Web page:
Who should make the vaccine?

Elizabeth Meade suggests why we ought to forgo the interests of profit and business when manufacturing the COVID-19 vaccine.

Elizabeth Meade
16th February 2021
Image: Pixabay
As multiple companies have been working on a COVID-19 vaccine, one has to question whether the development of this vaccine should be left to market whims or developed in a more centralized way by the State. Due to the situation we are in at the moment, in which two companies, Pfizer and BioNTech, have announced COVID-19 vaccines that seem to be promising, we should take advantage of what is available. However, for a future pandemic, we would be better off utilizing a more centralized approach.

Corporate interests, for one, generally don't produce great healthcare. The profit motive often leads to rushing the production with a lack of regard for safety or usefulness, leading to ineffective and even harmful products going on the market in order to maximize profit. Additionally, turning the race for a vaccine into a competition between companies slows the development that could be created if researchers instead shared research and worked together. After all, COVID-19 and other viruses are enough of a formidable competitor in these races without the quest for monetary capital getting involved.

However, governments aren't great at this either. Politicians tend to overly politicize health, often receiving money from corporate interests to pursue certain solutions. Additonally, they tend to do what they think their constituency, or whatever group they perceive to be 'the majority', wants, rather than taking into account a number of perspectives and what the people they are supposed to be serving actually want and need.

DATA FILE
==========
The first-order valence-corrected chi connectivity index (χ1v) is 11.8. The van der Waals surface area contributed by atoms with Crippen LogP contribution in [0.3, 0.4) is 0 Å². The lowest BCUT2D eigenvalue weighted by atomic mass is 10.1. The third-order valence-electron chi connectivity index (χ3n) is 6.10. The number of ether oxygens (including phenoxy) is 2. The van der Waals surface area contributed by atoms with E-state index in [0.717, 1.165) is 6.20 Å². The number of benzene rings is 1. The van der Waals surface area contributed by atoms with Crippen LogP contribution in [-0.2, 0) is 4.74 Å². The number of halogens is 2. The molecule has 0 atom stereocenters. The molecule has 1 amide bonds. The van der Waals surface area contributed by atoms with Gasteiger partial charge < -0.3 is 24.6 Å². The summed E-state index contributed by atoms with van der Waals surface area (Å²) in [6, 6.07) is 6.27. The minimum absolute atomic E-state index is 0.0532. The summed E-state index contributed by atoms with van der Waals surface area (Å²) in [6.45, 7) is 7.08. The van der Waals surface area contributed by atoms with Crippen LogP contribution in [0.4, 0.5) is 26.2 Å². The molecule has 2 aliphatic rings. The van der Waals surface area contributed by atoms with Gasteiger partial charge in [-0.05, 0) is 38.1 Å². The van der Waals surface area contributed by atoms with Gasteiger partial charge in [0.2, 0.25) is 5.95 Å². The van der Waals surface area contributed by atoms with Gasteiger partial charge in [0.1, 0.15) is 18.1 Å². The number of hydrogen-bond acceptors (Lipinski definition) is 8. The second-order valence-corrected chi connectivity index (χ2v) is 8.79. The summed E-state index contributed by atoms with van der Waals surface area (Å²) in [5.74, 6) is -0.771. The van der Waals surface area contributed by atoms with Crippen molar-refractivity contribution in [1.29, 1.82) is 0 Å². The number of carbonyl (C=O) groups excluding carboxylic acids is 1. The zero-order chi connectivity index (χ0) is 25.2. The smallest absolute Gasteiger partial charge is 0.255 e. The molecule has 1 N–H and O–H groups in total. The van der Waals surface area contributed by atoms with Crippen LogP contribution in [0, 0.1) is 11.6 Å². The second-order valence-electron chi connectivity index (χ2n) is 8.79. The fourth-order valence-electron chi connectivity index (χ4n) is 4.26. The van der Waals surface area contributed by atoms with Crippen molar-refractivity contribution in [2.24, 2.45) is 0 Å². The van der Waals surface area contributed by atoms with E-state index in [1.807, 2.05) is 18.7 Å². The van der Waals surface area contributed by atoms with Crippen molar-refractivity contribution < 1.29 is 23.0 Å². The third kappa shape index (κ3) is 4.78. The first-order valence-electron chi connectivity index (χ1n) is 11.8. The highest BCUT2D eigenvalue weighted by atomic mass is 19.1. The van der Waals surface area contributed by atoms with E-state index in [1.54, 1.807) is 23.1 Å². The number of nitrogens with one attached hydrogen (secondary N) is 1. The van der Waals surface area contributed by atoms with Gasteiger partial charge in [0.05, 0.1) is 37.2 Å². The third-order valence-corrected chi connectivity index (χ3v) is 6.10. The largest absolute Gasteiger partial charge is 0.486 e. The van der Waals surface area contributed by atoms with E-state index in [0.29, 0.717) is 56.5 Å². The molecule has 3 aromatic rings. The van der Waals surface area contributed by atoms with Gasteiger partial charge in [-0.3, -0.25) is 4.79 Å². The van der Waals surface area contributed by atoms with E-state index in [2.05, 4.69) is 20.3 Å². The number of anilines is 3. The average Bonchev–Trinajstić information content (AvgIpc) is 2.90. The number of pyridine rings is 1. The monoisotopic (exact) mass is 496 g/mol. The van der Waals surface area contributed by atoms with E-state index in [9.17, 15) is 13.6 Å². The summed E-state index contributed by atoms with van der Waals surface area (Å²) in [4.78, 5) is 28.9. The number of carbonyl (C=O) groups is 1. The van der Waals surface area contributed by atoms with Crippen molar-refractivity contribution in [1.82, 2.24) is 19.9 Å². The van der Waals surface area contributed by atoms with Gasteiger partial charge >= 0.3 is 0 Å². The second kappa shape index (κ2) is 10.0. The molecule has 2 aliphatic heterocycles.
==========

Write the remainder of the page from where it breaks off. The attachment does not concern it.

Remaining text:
Ideally, something as urgent as a vaccine for a pandemic should be treated as an independent research project motivated by a desire for a good result, including perspectives, research, and results from scientists around the world. Experts in other areas, such as logistics and sociology, could also weigh in on how to most effectively distribute the vaccine. As for funding, given the interest in donating to COVID-19 research, the number of affluent citizens who consider themselves philanthropists and the near-universal desire for the final vaccine, I believe that it would be easy to get the needed funds for the sheer PR-stunt value alone. After all, despite the fact that most billionaires don't genuinely care for the public, a vaccine that could halt or slow a pandemic is certainly more memorable (and does more for one's public image) than something like Elon Musk's at-home flamethrower.

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AUTHOR: Elizabeth Meade
(she/her) Head of Current Affairs (News, Campus Comment, Comment, Science). Chemistry major. Avid reader. Chaos theorist. Amateur batrachologist and historian. Rock fan. Likes cybersecurity and cooking. Wrote the first article for Puzzles. Probably the first Courier writer to have work featured in one of Justin Whang's videos.

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